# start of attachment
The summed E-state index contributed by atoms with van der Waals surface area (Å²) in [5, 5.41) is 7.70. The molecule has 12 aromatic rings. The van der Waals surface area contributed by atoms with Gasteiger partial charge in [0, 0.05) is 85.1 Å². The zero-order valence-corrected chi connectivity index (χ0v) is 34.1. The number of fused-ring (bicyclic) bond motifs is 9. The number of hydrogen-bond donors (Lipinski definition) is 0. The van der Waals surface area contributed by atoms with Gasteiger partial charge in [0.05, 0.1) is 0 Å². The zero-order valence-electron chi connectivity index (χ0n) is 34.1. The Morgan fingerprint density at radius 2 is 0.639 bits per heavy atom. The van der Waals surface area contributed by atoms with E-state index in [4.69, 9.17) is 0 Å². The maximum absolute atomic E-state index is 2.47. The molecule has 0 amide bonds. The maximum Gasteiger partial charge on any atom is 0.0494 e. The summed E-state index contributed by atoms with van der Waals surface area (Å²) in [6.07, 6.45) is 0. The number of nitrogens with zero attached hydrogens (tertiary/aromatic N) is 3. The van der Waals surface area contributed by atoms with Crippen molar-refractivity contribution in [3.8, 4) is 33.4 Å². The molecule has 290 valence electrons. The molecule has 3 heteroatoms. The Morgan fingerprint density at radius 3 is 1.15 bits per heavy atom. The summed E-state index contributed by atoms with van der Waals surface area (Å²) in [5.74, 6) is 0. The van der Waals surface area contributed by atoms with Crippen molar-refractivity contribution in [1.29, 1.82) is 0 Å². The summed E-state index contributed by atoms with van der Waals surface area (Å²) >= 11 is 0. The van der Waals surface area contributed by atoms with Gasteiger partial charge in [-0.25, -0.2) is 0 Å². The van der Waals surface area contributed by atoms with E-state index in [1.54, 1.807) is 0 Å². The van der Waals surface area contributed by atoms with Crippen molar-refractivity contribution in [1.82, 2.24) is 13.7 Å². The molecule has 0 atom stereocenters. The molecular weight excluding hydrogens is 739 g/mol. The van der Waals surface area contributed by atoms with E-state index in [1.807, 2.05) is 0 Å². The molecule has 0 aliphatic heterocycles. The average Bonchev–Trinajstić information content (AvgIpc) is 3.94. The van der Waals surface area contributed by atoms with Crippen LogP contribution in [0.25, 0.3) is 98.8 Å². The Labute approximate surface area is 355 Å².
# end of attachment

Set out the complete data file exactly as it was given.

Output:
The summed E-state index contributed by atoms with van der Waals surface area (Å²) in [5, 5.41) is 7.70. The molecule has 12 aromatic rings. The van der Waals surface area contributed by atoms with Gasteiger partial charge in [0, 0.05) is 85.1 Å². The zero-order valence-corrected chi connectivity index (χ0v) is 34.1. The number of fused-ring (bicyclic) bond motifs is 9. The number of hydrogen-bond donors (Lipinski definition) is 0. The van der Waals surface area contributed by atoms with Gasteiger partial charge in [0.05, 0.1) is 0 Å². The zero-order valence-electron chi connectivity index (χ0n) is 34.1. The Morgan fingerprint density at radius 2 is 0.639 bits per heavy atom. The van der Waals surface area contributed by atoms with E-state index in [4.69, 9.17) is 0 Å². The maximum absolute atomic E-state index is 2.47. The molecule has 0 amide bonds. The maximum Gasteiger partial charge on any atom is 0.0494 e. The summed E-state index contributed by atoms with van der Waals surface area (Å²) in [6.07, 6.45) is 0. The number of nitrogens with zero attached hydrogens (tertiary/aromatic N) is 3. The van der Waals surface area contributed by atoms with Crippen molar-refractivity contribution in [3.8, 4) is 33.4 Å². The molecule has 290 valence electrons. The molecule has 3 heteroatoms. The Morgan fingerprint density at radius 3 is 1.15 bits per heavy atom. The summed E-state index contributed by atoms with van der Waals surface area (Å²) in [5.74, 6) is 0. The van der Waals surface area contributed by atoms with Crippen molar-refractivity contribution in [1.29, 1.82) is 0 Å². The summed E-state index contributed by atoms with van der Waals surface area (Å²) >= 11 is 0. The van der Waals surface area contributed by atoms with Gasteiger partial charge in [-0.25, -0.2) is 0 Å². The van der Waals surface area contributed by atoms with E-state index in [1.54, 1.807) is 0 Å². The van der Waals surface area contributed by atoms with Crippen molar-refractivity contribution in [1.82, 2.24) is 13.7 Å². The molecule has 0 atom stereocenters. The molecular weight excluding hydrogens is 739 g/mol. The van der Waals surface area contributed by atoms with E-state index in [1.807, 2.05) is 0 Å². The molecule has 0 aliphatic heterocycles. The average Bonchev–Trinajstić information content (AvgIpc) is 3.94. The van der Waals surface area contributed by atoms with Crippen LogP contribution in [0.25, 0.3) is 98.8 Å². The Labute approximate surface area is 355 Å².